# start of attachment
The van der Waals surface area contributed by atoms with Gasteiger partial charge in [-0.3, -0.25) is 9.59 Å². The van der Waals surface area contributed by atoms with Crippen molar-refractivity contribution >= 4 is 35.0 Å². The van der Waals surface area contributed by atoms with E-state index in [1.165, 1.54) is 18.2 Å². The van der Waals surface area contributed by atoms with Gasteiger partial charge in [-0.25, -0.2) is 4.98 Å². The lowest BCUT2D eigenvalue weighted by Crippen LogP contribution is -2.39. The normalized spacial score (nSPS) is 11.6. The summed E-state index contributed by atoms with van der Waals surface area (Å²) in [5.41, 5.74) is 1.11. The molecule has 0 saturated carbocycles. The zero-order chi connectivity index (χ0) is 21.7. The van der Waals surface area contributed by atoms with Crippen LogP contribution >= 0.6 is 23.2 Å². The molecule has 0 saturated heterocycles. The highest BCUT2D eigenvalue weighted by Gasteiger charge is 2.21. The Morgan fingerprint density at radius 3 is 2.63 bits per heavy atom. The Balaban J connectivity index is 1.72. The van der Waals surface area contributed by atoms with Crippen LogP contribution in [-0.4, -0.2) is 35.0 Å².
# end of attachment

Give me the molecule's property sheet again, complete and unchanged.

The van der Waals surface area contributed by atoms with Gasteiger partial charge in [-0.3, -0.25) is 9.59 Å². The van der Waals surface area contributed by atoms with Crippen molar-refractivity contribution >= 4 is 35.0 Å². The van der Waals surface area contributed by atoms with E-state index in [1.165, 1.54) is 18.2 Å². The van der Waals surface area contributed by atoms with Gasteiger partial charge in [-0.25, -0.2) is 4.98 Å². The lowest BCUT2D eigenvalue weighted by Crippen LogP contribution is -2.39. The normalized spacial score (nSPS) is 11.6. The summed E-state index contributed by atoms with van der Waals surface area (Å²) in [5.41, 5.74) is 1.11. The molecule has 0 saturated carbocycles. The zero-order chi connectivity index (χ0) is 21.7. The van der Waals surface area contributed by atoms with Crippen LogP contribution >= 0.6 is 23.2 Å². The molecule has 0 saturated heterocycles. The highest BCUT2D eigenvalue weighted by Gasteiger charge is 2.21. The Morgan fingerprint density at radius 3 is 2.63 bits per heavy atom. The Balaban J connectivity index is 1.72. The van der Waals surface area contributed by atoms with Crippen LogP contribution in [-0.4, -0.2) is 35.0 Å².